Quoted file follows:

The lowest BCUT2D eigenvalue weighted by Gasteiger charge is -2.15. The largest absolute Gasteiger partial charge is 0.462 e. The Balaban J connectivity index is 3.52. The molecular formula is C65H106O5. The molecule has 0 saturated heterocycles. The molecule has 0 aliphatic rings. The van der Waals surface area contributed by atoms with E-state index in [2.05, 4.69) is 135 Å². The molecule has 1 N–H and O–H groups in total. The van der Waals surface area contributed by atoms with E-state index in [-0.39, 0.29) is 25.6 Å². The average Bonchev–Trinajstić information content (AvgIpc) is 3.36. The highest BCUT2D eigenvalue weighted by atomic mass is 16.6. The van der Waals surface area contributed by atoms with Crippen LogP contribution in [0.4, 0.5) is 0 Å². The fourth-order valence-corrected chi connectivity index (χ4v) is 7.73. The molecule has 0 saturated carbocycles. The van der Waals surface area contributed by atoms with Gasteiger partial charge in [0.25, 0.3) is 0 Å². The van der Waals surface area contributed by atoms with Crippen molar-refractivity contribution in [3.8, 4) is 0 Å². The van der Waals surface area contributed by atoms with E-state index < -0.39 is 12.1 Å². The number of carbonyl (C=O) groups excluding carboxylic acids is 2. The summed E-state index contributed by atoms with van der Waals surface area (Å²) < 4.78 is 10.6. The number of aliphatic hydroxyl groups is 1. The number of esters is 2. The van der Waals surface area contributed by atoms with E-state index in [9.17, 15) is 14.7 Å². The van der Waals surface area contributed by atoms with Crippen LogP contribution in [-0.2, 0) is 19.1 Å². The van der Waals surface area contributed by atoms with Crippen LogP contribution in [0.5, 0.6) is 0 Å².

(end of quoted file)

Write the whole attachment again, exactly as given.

The lowest BCUT2D eigenvalue weighted by Gasteiger charge is -2.15. The largest absolute Gasteiger partial charge is 0.462 e. The Balaban J connectivity index is 3.52. The molecular formula is C65H106O5. The molecule has 0 saturated heterocycles. The molecule has 0 aliphatic rings. The van der Waals surface area contributed by atoms with E-state index in [2.05, 4.69) is 135 Å². The molecule has 1 N–H and O–H groups in total. The van der Waals surface area contributed by atoms with E-state index in [-0.39, 0.29) is 25.6 Å². The average Bonchev–Trinajstić information content (AvgIpc) is 3.36. The highest BCUT2D eigenvalue weighted by atomic mass is 16.6. The van der Waals surface area contributed by atoms with Crippen LogP contribution in [0.4, 0.5) is 0 Å². The fourth-order valence-corrected chi connectivity index (χ4v) is 7.73. The molecule has 0 saturated carbocycles. The van der Waals surface area contributed by atoms with Gasteiger partial charge in [0.25, 0.3) is 0 Å². The van der Waals surface area contributed by atoms with Crippen molar-refractivity contribution in [3.8, 4) is 0 Å². The van der Waals surface area contributed by atoms with E-state index < -0.39 is 12.1 Å². The number of carbonyl (C=O) groups excluding carboxylic acids is 2. The summed E-state index contributed by atoms with van der Waals surface area (Å²) < 4.78 is 10.6. The number of aliphatic hydroxyl groups is 1. The number of esters is 2. The van der Waals surface area contributed by atoms with E-state index in [9.17, 15) is 14.7 Å². The van der Waals surface area contributed by atoms with Crippen LogP contribution in [-0.2, 0) is 19.1 Å². The van der Waals surface area contributed by atoms with Crippen LogP contribution in [0.5, 0.6) is 0 Å².